Evaluation of the Communication Plan Early through End-of-Life (COMPLETE) Intervention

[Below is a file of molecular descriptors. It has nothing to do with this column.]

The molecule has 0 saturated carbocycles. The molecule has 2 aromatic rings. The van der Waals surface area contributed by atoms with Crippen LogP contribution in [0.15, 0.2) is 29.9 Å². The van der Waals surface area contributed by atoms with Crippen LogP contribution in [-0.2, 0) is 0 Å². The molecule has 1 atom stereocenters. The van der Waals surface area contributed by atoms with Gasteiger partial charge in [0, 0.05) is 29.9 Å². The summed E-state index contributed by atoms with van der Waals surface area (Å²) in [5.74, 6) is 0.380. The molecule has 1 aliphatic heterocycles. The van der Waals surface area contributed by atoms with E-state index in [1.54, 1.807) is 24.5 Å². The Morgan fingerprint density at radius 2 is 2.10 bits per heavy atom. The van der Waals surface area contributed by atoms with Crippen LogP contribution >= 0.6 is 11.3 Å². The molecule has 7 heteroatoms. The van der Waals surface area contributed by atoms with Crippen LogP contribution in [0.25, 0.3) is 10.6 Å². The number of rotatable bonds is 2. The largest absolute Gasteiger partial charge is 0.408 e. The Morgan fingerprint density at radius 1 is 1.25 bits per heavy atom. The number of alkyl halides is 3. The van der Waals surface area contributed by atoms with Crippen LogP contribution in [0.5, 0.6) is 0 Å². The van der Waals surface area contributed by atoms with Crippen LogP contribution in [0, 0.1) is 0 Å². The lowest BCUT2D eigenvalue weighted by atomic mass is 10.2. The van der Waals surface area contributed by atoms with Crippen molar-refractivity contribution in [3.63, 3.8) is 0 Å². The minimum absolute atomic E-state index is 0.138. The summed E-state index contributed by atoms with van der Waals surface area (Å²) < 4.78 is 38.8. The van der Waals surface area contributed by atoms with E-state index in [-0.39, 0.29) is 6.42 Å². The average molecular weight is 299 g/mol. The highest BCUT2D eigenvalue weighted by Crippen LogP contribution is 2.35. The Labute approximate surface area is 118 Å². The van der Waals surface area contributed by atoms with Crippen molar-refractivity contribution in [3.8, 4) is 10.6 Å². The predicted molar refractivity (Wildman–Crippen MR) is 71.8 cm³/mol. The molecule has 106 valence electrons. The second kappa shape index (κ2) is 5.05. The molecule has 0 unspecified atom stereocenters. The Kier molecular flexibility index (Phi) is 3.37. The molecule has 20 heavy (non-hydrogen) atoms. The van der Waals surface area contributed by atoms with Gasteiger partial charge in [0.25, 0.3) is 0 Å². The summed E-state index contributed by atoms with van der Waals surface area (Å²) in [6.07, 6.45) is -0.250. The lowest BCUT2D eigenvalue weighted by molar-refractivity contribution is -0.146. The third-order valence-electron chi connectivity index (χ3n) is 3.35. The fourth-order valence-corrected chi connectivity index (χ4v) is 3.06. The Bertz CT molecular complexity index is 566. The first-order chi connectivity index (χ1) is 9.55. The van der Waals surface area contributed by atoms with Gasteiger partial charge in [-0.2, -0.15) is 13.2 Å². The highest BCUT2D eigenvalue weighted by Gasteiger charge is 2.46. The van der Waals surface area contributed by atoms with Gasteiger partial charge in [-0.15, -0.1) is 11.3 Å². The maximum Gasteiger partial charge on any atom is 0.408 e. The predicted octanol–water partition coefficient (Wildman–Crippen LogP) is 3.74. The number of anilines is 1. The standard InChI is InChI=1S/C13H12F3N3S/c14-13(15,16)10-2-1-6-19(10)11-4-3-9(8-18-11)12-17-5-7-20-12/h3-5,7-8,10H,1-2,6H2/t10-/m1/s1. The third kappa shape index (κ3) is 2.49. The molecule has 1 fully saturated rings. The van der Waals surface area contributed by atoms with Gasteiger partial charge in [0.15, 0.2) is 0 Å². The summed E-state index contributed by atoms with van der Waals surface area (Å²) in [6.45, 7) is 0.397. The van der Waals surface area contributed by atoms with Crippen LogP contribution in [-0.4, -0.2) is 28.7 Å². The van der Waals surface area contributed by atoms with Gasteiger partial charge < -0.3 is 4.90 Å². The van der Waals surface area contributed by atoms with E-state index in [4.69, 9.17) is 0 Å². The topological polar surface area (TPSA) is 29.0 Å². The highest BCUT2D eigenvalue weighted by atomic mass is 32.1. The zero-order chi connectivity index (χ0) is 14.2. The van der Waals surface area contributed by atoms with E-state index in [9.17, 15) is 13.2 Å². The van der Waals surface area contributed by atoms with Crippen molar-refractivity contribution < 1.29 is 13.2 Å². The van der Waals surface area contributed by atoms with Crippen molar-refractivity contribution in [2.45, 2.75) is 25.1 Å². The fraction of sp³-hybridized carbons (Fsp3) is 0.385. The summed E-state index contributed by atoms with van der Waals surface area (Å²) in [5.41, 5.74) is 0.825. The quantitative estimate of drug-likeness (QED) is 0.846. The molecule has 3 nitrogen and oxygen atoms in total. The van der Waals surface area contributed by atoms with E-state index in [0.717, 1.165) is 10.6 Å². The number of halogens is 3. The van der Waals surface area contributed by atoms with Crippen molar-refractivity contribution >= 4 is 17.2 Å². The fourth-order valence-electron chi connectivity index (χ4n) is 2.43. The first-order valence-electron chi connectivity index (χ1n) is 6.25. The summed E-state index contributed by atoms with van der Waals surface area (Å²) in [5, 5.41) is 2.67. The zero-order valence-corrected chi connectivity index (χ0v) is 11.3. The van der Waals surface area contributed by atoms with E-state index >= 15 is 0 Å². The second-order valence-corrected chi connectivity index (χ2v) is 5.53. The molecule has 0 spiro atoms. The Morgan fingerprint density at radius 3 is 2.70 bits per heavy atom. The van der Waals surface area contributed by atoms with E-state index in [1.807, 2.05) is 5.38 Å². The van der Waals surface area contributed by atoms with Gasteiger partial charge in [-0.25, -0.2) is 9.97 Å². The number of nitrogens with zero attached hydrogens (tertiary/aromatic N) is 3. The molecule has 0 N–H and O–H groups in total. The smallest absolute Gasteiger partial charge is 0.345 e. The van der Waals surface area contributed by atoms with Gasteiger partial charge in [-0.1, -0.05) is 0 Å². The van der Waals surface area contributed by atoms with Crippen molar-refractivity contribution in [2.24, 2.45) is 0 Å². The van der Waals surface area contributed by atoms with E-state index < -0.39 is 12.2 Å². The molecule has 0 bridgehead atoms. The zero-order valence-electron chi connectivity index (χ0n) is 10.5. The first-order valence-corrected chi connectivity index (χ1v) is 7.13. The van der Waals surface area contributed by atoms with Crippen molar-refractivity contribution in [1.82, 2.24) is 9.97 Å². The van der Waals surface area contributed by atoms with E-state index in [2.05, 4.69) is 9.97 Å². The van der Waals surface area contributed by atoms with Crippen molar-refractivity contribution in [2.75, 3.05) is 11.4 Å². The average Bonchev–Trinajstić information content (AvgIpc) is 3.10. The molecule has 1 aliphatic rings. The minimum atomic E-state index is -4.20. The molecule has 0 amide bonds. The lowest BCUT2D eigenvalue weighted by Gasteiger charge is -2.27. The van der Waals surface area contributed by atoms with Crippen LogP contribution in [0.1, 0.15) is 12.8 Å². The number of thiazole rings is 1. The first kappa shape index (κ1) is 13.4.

The majority of children with cancer (>60%) experience pain and emotional suffering at end of life (EOL) and their parents experience distress. These children are not enrolled in hospice and have high rates of futile, highintensity medical interventions (e.g., ICU admission) at EOL. In contrast, most parents would prefer a home death for their child. There is strong evidence in adults with cancer that hospice enrollment results in less pain and emotional suffering, fewer high-intensity medical interventions, and reduced caregiver distress. In adults, early EOL discussions facilitate longer hospice enrollment which is associated with better ratings of EOL care and is congruent with patient preferences. Early EOL discussions with parents of children with cancer fosters hope and emotional support and reduces uncertainty. However, no evidence-based interventions exist that foster early hospice enrollment or reduce the pain and emotional suffering in children with terminal cancer. The long-term goal is to identify effective interventions to improve child QOL at EOL and lessen parents’ distress. The overall objective of this application is to evaluate the efficacy of COMPLETE (Communication Plan: Early through End of Life), a series of tailored discussions delivered by the child’s primary MD/RN dyad, that begin at diagnosis, and integrates visual aids, to empathically facilitate conversations with parents about prognosis, hopes, and goals-of-care across the cancer continuum. The central hypothesis is that COMPLETE will foster alignment of goals of care between providers and parents when cure is unrealistic, leading to earlier hospice enrollment, reduced use of high-intensity medical interventions, and less pain and emotional suffering in children at EOL and less distress in parents. The hypotheses are based on the applicants’ pilot studies (NIHR21; NR011071-02): COMPLETE resulted in increased hospice enrollment (83% enrolled > 30 days vs 40% nationally), and lower use of high-intensity medical interventions (17% vs 60% nationally). Compared to baseline, children had significantly less pain and emotional suffering, and parents had significantly lower distress and uncertainty and more hope. The project rationale is that, if COMPLETE is efficacious, it can be rapidly translated into clinical practice to support earlier hospice enrollment and improve outcomes of children with cancer and their parents at EOL. In this multisite cluster-randomized controlled trial of children with cancer prognosis of < 25% survival and their parents, we aim to determine the efficacy of COMPLETE vs. Attention control to: 1. Foster earlier hospice enrollment (Primary Aim); 2. Decrease high- intensity medical interventions, decrease pain and emotional suffering in children at EOL; and, 3. Reduce parental distress and uncertainty and improve hope. The study innovations include using the oncology MD/RN team to engage parents from diagnosis and ongoing conversations using visual aids to help establish realistic goals of care that promote earlier hospice enrollment at EOL. The study significance is that it is expected to yield the evidence MD/RN teams need to promote better outcomes for children and parents at EOL.